In his report, Payne wrote that Wubbels’ “policies won’t allow (him) to obtain the blood sample without a warrant.” He wrote that he was advised by his lieutenant, James Tracy, to arrest Wubbels for interfering in the investigation if she continued her refusal.

Excerpts of Payne’s bodycam were released by Salt Lake City police, and have been posted online by The Salt Lake City Tribune. In the video clips, you can hear Payne react to the incident with other officers, trying to explain how Wubbels “obstructed” the investigation.

At one point, the voice from another officer appears to be hatching a plan to go up to the burn unit and visit Gray in his hospital bed to try and get the blood sample.

“I don’t have a problem with going and drawing the blood,” Payne said. “I know anywhere I go right now in this hospital, I’m going to get a lot of resistance from anybody and everybody but you.”

Read More From Heavy

Alex Wubbels: 5 Fast Facts You Need to Know
3. ‘Use of Force’ Arrests Have Skyrocketed in Salt Lake City, Data Shows

Highcharts.com/Salt Lake City Police DepartmentA screenshot of the ‘Use of Force’ data listed on the Salt Lake City Police Department’s website.

The Salt Lake City Police Department has data on its website that tracks “use of force” arrests within a range, and it shows that complaints skyrocketed at the end of 2016.

The data, listed on the department’s website and compiled by HighCharts.com, shows a record high of complaints at the end of last year.

In May 2016, there were 86 complaints filed to the department about their use of force. That number went up to 89 complaints in June but fell to 70 in July. It reached a high in August with 94 complaints filed and decreased the rest of the year until December, when it received 123 complaints for officers’ use of force during arrests, a high in 2016.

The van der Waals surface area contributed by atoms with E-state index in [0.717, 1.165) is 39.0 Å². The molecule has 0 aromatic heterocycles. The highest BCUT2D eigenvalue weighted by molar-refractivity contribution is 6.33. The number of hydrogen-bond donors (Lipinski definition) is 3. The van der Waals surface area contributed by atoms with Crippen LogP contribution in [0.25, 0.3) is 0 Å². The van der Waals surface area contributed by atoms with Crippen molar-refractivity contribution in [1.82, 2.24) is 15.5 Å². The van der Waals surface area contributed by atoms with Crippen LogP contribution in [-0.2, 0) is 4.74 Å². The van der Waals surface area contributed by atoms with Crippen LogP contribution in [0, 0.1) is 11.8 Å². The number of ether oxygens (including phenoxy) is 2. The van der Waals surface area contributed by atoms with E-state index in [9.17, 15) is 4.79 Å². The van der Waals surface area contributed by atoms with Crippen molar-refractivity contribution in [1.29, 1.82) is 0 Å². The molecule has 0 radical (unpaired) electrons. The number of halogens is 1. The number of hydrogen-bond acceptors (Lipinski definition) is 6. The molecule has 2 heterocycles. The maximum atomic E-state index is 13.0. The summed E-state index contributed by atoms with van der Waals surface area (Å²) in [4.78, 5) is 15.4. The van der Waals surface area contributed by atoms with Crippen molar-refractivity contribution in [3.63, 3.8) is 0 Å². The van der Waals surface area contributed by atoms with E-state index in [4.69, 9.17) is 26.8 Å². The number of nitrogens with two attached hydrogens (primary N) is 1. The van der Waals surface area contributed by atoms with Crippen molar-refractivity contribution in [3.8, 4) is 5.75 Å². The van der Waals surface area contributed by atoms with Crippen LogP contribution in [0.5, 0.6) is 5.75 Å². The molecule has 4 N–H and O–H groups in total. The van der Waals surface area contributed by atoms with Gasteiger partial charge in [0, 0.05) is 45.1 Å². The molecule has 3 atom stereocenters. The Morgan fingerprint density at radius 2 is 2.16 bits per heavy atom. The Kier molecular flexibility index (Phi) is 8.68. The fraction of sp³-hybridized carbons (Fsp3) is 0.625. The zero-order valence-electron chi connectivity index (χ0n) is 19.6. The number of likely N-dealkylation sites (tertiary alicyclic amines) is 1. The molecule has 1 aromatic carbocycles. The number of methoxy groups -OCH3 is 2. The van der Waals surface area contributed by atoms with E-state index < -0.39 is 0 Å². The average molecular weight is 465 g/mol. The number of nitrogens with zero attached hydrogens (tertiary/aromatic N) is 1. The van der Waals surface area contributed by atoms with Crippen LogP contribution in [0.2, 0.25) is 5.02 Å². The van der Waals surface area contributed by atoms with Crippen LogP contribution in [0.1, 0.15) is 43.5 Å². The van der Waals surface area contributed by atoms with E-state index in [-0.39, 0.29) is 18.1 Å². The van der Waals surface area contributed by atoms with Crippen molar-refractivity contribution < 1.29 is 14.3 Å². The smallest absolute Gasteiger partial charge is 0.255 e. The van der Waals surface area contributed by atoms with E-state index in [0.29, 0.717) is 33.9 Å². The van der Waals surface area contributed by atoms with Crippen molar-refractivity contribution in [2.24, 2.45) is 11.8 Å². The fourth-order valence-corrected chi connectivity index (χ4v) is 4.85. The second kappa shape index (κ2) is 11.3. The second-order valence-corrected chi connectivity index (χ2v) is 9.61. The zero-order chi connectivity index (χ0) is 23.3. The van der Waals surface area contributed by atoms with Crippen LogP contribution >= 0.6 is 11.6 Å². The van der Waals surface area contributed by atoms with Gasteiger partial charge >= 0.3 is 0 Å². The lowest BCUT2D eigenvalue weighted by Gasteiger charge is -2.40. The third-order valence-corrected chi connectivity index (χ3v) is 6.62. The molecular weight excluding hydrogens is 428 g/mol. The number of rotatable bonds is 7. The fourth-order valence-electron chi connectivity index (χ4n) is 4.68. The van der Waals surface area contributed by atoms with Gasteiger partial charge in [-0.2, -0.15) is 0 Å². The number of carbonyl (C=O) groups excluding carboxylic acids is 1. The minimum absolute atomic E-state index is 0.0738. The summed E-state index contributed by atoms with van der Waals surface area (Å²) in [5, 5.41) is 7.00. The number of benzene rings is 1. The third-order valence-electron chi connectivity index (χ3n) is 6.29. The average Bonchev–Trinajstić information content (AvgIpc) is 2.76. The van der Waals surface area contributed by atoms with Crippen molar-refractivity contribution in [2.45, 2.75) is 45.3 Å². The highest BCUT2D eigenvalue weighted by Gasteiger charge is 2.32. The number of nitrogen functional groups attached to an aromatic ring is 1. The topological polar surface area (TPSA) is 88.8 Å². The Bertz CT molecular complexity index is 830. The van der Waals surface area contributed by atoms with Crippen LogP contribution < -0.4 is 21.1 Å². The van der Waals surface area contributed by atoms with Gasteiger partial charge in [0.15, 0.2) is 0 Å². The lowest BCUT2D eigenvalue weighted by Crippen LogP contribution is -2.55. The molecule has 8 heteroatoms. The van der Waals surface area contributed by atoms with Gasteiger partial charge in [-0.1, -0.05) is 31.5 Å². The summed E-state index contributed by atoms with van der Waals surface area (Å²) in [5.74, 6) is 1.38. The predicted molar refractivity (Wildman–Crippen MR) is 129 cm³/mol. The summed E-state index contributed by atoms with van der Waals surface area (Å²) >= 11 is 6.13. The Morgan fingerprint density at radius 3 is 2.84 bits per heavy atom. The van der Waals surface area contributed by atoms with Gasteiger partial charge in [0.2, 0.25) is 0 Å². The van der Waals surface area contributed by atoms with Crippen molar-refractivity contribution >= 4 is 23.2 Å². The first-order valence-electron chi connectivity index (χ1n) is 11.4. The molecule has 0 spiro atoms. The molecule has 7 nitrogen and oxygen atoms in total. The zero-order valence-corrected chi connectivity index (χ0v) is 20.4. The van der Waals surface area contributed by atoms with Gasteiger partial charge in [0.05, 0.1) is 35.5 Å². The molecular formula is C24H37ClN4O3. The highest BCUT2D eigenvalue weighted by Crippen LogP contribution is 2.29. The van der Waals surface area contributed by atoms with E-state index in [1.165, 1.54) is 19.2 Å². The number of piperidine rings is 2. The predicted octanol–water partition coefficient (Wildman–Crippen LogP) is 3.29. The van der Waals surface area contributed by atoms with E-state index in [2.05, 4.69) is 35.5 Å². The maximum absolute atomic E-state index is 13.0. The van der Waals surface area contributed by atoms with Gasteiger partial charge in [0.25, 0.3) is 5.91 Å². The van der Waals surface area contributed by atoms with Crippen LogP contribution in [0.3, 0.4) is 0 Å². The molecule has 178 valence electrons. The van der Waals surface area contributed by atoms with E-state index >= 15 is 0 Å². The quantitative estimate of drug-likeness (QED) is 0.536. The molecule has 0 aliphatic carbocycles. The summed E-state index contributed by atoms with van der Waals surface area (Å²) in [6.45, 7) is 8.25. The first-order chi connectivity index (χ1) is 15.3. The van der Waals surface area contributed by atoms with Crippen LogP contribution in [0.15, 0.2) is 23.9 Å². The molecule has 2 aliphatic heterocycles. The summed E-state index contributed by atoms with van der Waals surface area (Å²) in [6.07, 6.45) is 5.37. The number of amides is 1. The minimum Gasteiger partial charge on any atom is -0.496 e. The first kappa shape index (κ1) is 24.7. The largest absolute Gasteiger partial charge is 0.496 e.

The data are also broken down into the subject of resistance, of which 78.9 percent came from applying handcuffs. Another 6.3 percent came from “defensive resistance.”

Police investigations found that in about 75 percent of those incidents, the use of force was used “to effect arrest,” as seen in the chart below.

HData provided by the Salt Lake City Police Department on ‘Use of Force’ arrests.

The data listed on the website doesn’t yet include use of force arrests in 2017.

Read More From Heavy

Lieutenant James Tracy: 5 Fast Facts You Need to Know
4. Payne Received an Award in 2014 from the Police Department

In 2014, Police Chief Chris Burbank hosted the 34th annual Salt Lake City Police Gala, a ceremony where officers were honored for their role on the force throughout the past year.

Payne received recognition for the part he played in the department’s Property Crimes Unit.